Jobs of car industry employees are in danger

In the first half of this year, car production in the UK has fallen 42.7%, with just the production of 56,587 units. The last time the production rate was this low, the UK was recovering from World War 2 effects.

The coronavirus crisis affected many industries and resulted in the firing of hundreds of thousands of employees, and the car industry is no different. The situation is better than what it was before, but still is not under control, and to prevent it from getting out of control, certain measures are required. Although the government has allowed dealerships to open and companies to start manufacturing, they have to follow a strict guideline. Strict guidelines mean low production and low production means many employees would lose their jobs.

There are 820,005 workers in the car industry, 168,003 of which are associated with manufacturing. The Society of Motor Manufacturers and Traders (SMMT) has warned that the situation can get worse and more employees can lose jobs.

Till now, 11,004 jobs have been lost due to the crisis in the car industry, according to the SMMT. Companies like Aston Martin, McLaren, and Nissan and many retailers had to let go of many employees.

But the SMMT chief executive Mike Hawes things can get even worse, as from October onwards even more employees can lose jobs. The reason behind this is in October the Government’s job retention furlough scheme would end. So, the car industry could suffer even more, so some quick action is required both by the government and the companies.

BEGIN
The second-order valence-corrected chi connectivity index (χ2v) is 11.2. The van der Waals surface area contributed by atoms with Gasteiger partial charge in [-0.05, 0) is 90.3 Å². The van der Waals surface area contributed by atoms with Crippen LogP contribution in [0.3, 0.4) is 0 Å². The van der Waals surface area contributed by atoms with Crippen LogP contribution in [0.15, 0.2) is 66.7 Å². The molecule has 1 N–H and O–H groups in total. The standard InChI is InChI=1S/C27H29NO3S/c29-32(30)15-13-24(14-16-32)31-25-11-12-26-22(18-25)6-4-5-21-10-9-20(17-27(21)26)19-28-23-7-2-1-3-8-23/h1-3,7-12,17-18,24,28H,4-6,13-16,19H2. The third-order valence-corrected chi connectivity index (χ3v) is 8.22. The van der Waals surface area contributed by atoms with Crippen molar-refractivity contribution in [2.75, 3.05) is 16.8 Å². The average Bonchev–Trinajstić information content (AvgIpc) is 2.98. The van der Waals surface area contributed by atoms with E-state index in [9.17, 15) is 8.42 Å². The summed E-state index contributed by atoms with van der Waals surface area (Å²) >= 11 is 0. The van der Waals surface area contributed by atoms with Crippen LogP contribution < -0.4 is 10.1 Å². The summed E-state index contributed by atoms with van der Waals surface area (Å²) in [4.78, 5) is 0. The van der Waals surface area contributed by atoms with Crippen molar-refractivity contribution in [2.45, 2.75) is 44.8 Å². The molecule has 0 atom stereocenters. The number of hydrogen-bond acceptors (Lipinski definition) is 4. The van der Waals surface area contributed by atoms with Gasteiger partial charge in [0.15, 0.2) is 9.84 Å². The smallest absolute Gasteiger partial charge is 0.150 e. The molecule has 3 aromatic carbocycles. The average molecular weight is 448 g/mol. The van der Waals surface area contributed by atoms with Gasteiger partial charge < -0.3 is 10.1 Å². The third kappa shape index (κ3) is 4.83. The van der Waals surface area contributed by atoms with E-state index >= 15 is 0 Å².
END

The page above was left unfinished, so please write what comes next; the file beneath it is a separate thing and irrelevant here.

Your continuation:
He also said that we don’t have a crystal ball, but we can see what’s happening and predict what would happen in the future. The figures are scary and show the difficulties the companies are going through to resume the manufacturing process and sell cars to the customers. All industries have suffered and the recovery process is difficult for all, but it’s even more difficult for the automobile industry.

Last year, 285,005 more vehicles were made in the UK as compared to this year and they hold a combined value of £7.8bn. There are four main reasons behind this fall in the production, the global demand for new cars is low, factories are closing, reduced production capacity due to strict measures, and the shift of focus from making cars to selling stocks of the manufacturers and dealers.